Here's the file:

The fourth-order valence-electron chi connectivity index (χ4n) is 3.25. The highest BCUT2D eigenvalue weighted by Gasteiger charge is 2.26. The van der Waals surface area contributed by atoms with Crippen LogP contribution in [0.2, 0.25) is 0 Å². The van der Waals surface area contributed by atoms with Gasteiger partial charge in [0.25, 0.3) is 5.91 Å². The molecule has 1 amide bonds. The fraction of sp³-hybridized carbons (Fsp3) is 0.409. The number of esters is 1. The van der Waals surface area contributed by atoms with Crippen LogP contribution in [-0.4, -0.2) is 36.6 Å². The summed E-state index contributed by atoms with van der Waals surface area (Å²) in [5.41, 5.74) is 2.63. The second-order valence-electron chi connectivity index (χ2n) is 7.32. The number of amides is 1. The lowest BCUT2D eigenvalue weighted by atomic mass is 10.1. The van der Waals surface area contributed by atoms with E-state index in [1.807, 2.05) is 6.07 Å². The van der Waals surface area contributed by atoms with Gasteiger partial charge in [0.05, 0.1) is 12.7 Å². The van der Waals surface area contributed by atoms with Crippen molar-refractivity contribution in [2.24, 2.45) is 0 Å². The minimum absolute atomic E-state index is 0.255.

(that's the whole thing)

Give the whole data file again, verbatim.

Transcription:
The fourth-order valence-electron chi connectivity index (χ4n) is 3.25. The highest BCUT2D eigenvalue weighted by Gasteiger charge is 2.26. The van der Waals surface area contributed by atoms with Crippen LogP contribution in [0.2, 0.25) is 0 Å². The van der Waals surface area contributed by atoms with Gasteiger partial charge in [0.25, 0.3) is 5.91 Å². The molecule has 1 amide bonds. The fraction of sp³-hybridized carbons (Fsp3) is 0.409. The number of esters is 1. The van der Waals surface area contributed by atoms with Crippen LogP contribution in [-0.4, -0.2) is 36.6 Å². The summed E-state index contributed by atoms with van der Waals surface area (Å²) in [5.41, 5.74) is 2.63. The second-order valence-electron chi connectivity index (χ2n) is 7.32. The number of amides is 1. The lowest BCUT2D eigenvalue weighted by atomic mass is 10.1. The van der Waals surface area contributed by atoms with E-state index in [1.807, 2.05) is 6.07 Å². The van der Waals surface area contributed by atoms with Gasteiger partial charge in [0.05, 0.1) is 12.7 Å². The van der Waals surface area contributed by atoms with Crippen molar-refractivity contribution in [2.24, 2.45) is 0 Å². The minimum absolute atomic E-state index is 0.255.